The benefits of credit cards are great, but how can you be sure they’re worth the annual fee? These annual fees can be significant. Study 2019 found that the card fees average nearly $ 110 per year, although some cards charge a lot more, such as the $ 550 fee for the Amex Platinum or Chase Sapphire Reserve card. Here are a few things to consider when trying to decide if these high fees are worth it.
Is there a signup bonus?
A signup bonus can go a long way towards offsetting annual fees. For example, a Chase Sapphire Preferred card has an annual fee of $ 95, but it also currently offers a sign-up bonus of 80,000 points. valued at approximately $ 1,000, provided you spend $ 4,000 on the card in the first three months. However, a caveat: you should only spend $ 4000 if you can pay back the full amount almost at once and avoid paying interest. Otherwise, the bonus is not worth pursuing.
Can you offset the annual fees without a sign-up bonus?
You’ll also want to carefully consider how many points you hope to earn based on your existing spending. Does the card offer point multipliers for certain categories of spending that you will actually use? What is the monetary value of your reward points? (The Points Guy has a great guide compiling the redemption value of reward program points here). If you think you won’t be spending enough to offset the annual fee, think twice before signing up for the card.
For example, excluding a welcome bonus, you will need to spend a combined $ 4,750 on eating and / or travel each year to offset the Chase Sapphire Preferred annual fee of $ 95, by CNBC. If that sounds reasonable to you, it’s probably worth it.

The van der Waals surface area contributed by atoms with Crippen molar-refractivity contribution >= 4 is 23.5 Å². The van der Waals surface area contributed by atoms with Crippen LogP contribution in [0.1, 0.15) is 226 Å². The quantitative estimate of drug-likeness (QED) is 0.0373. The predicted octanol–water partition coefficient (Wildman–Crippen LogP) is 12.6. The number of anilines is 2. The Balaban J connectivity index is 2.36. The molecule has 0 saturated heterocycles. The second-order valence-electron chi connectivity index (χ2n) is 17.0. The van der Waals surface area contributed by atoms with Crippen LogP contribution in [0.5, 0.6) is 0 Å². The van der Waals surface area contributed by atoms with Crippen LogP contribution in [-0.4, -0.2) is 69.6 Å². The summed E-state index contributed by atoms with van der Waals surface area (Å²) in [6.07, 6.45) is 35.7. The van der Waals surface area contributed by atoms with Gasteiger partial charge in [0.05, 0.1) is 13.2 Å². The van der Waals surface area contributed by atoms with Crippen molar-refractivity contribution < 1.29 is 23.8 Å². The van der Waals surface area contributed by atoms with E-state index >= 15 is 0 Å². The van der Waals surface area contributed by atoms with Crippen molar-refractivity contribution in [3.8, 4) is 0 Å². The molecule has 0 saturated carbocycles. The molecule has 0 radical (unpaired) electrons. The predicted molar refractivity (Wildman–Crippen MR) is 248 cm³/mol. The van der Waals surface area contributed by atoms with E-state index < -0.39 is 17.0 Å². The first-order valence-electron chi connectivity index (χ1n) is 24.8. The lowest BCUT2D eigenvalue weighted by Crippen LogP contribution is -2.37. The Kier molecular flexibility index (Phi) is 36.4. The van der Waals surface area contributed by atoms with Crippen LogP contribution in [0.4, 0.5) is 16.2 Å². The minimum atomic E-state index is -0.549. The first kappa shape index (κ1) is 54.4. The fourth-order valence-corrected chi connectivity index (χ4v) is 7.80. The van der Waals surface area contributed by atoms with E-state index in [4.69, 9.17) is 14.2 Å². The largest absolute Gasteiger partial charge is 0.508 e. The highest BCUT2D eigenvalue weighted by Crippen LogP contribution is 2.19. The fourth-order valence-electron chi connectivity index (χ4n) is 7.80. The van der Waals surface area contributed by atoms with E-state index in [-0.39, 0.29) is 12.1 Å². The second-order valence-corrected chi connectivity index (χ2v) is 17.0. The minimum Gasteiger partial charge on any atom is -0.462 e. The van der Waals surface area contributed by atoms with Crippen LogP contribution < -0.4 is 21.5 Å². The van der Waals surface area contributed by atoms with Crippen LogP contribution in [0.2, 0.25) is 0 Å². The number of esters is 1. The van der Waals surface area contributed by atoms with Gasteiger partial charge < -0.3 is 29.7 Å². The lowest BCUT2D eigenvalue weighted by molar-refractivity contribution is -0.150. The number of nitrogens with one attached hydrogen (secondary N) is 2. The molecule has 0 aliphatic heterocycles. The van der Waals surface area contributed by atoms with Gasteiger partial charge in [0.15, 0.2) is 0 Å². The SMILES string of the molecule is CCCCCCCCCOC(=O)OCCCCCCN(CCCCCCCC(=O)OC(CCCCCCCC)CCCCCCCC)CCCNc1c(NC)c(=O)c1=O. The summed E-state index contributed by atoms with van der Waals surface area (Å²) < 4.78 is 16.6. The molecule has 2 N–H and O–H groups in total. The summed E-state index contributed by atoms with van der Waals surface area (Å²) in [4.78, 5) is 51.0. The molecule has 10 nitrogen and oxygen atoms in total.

What are the advantages?
the Chase Sapphire Reserve Card (the premium version of the Sapphire Preferred) is a great example of a card with high fees that might be worth it for the avid traveler. It costs $ 550 a year, but you also get $ 300 in travel vouchers, which brings the cost down to $ 150, which can be offset by a host of other perks, from airport lounge access to reimbursement of global entry and TSA pre-check. administration fees, and more.
Generally speaking, premium cards can offer free stays, free checked baggage, travel insurance, priority boarding, or a variety of other benefits. Think about the dollar value of these perks and decide if the expense is worth it for you.
Are you a brand loyalist?
If you are a frequent business traveler and tend to stay in hotels associated with a particular brand, it may make sense to pay a fee to accumulate additional points, even if the benefits are limited to that single brand ( co-branded cards for a specific airline are a prime example). Many branded cards don’t have an annual fee, and their rewards are just as generous, so you’ll want to do your homework.
Don’t look for rewards if you have a balance
If you still have a balance on your card, rewards cards probably aren’t for you. Reward cards tend to have high interest rates, and paying late can easily void any benefits you earn.